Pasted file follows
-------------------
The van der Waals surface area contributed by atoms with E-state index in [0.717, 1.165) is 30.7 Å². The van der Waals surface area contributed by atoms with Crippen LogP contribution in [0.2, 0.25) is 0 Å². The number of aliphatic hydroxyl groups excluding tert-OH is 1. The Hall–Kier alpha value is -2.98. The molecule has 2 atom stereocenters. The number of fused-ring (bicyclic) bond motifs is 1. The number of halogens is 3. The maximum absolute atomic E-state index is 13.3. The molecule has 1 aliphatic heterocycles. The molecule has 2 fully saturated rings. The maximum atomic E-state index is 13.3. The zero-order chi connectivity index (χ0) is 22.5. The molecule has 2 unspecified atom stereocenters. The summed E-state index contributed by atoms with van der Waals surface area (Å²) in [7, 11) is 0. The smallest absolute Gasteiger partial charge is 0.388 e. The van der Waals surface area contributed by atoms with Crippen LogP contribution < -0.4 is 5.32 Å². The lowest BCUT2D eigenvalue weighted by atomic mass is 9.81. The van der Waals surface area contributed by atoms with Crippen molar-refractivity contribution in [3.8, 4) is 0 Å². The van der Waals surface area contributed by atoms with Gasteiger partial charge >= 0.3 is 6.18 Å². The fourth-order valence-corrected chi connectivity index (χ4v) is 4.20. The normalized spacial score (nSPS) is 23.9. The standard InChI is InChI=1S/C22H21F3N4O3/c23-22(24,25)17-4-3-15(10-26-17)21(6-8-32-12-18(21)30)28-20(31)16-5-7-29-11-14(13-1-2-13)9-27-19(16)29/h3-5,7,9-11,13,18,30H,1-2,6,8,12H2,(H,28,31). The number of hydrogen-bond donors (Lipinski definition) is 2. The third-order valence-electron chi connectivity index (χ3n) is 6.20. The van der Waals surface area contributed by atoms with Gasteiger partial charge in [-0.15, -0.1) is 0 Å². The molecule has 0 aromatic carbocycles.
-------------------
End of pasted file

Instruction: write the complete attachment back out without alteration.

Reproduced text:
The van der Waals surface area contributed by atoms with E-state index in [0.717, 1.165) is 30.7 Å². The van der Waals surface area contributed by atoms with Crippen LogP contribution in [0.2, 0.25) is 0 Å². The number of aliphatic hydroxyl groups excluding tert-OH is 1. The Hall–Kier alpha value is -2.98. The molecule has 2 atom stereocenters. The number of fused-ring (bicyclic) bond motifs is 1. The number of halogens is 3. The maximum absolute atomic E-state index is 13.3. The molecule has 1 aliphatic heterocycles. The molecule has 2 fully saturated rings. The maximum atomic E-state index is 13.3. The zero-order chi connectivity index (χ0) is 22.5. The molecule has 2 unspecified atom stereocenters. The summed E-state index contributed by atoms with van der Waals surface area (Å²) in [7, 11) is 0. The smallest absolute Gasteiger partial charge is 0.388 e. The van der Waals surface area contributed by atoms with Crippen LogP contribution < -0.4 is 5.32 Å². The lowest BCUT2D eigenvalue weighted by atomic mass is 9.81. The van der Waals surface area contributed by atoms with Crippen molar-refractivity contribution in [3.8, 4) is 0 Å². The van der Waals surface area contributed by atoms with Gasteiger partial charge >= 0.3 is 6.18 Å². The fourth-order valence-corrected chi connectivity index (χ4v) is 4.20. The normalized spacial score (nSPS) is 23.9. The standard InChI is InChI=1S/C22H21F3N4O3/c23-22(24,25)17-4-3-15(10-26-17)21(6-8-32-12-18(21)30)28-20(31)16-5-7-29-11-14(13-1-2-13)9-27-19(16)29/h3-5,7,9-11,13,18,30H,1-2,6,8,12H2,(H,28,31). The number of hydrogen-bond donors (Lipinski definition) is 2. The third-order valence-electron chi connectivity index (χ3n) is 6.20. The van der Waals surface area contributed by atoms with Gasteiger partial charge in [-0.15, -0.1) is 0 Å². The molecule has 0 aromatic carbocycles.